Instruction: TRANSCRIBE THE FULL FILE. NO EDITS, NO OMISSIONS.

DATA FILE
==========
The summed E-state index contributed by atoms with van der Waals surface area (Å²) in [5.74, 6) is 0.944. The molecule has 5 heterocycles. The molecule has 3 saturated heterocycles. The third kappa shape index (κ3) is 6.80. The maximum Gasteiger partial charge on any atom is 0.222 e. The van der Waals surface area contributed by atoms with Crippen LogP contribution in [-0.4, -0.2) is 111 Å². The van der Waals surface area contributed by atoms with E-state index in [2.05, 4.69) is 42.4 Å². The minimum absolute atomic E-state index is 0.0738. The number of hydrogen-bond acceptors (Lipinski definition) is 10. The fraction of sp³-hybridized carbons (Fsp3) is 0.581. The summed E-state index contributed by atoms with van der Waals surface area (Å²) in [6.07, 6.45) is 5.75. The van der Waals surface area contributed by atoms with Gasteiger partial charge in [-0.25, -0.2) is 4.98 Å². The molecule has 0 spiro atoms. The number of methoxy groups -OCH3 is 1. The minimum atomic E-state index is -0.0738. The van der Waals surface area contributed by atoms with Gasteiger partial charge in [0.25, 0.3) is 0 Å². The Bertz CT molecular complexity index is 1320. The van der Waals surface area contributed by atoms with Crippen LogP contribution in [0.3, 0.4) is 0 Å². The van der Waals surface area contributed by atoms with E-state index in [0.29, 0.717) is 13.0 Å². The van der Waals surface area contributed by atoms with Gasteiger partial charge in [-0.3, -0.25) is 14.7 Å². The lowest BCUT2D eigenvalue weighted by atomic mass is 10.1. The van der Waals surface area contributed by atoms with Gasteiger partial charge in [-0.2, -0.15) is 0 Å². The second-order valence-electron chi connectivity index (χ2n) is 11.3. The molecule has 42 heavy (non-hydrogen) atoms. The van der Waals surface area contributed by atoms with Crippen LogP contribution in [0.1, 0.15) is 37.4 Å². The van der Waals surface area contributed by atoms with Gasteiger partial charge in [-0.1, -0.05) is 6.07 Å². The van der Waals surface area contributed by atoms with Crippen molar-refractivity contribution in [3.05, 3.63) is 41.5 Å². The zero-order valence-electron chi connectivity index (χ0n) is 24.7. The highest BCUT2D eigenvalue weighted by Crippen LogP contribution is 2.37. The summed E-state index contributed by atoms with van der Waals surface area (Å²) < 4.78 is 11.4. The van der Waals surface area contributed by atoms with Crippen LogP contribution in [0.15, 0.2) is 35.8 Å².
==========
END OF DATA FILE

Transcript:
The summed E-state index contributed by atoms with van der Waals surface area (Å²) in [5.74, 6) is 0.944. The molecule has 5 heterocycles. The molecule has 3 saturated heterocycles. The third kappa shape index (κ3) is 6.80. The maximum Gasteiger partial charge on any atom is 0.222 e. The van der Waals surface area contributed by atoms with Crippen LogP contribution in [-0.4, -0.2) is 111 Å². The van der Waals surface area contributed by atoms with E-state index in [2.05, 4.69) is 42.4 Å². The minimum absolute atomic E-state index is 0.0738. The number of hydrogen-bond acceptors (Lipinski definition) is 10. The fraction of sp³-hybridized carbons (Fsp3) is 0.581. The summed E-state index contributed by atoms with van der Waals surface area (Å²) in [6.07, 6.45) is 5.75. The van der Waals surface area contributed by atoms with Gasteiger partial charge in [-0.25, -0.2) is 4.98 Å². The molecule has 0 spiro atoms. The number of methoxy groups -OCH3 is 1. The minimum atomic E-state index is -0.0738. The van der Waals surface area contributed by atoms with Gasteiger partial charge in [0.25, 0.3) is 0 Å². The Bertz CT molecular complexity index is 1320. The van der Waals surface area contributed by atoms with Crippen LogP contribution in [0.3, 0.4) is 0 Å². The van der Waals surface area contributed by atoms with E-state index in [0.29, 0.717) is 13.0 Å². The van der Waals surface area contributed by atoms with Gasteiger partial charge in [-0.3, -0.25) is 14.7 Å². The lowest BCUT2D eigenvalue weighted by atomic mass is 10.1. The van der Waals surface area contributed by atoms with Gasteiger partial charge in [-0.2, -0.15) is 0 Å². The second-order valence-electron chi connectivity index (χ2n) is 11.3. The molecule has 42 heavy (non-hydrogen) atoms. The van der Waals surface area contributed by atoms with Crippen LogP contribution in [0.1, 0.15) is 37.4 Å². The van der Waals surface area contributed by atoms with Gasteiger partial charge in [-0.1, -0.05) is 6.07 Å². The van der Waals surface area contributed by atoms with Crippen molar-refractivity contribution in [3.05, 3.63) is 41.5 Å². The zero-order valence-electron chi connectivity index (χ0n) is 24.7. The highest BCUT2D eigenvalue weighted by Crippen LogP contribution is 2.37. The summed E-state index contributed by atoms with van der Waals surface area (Å²) < 4.78 is 11.4. The van der Waals surface area contributed by atoms with Crippen LogP contribution in [0.15, 0.2) is 35.8 Å².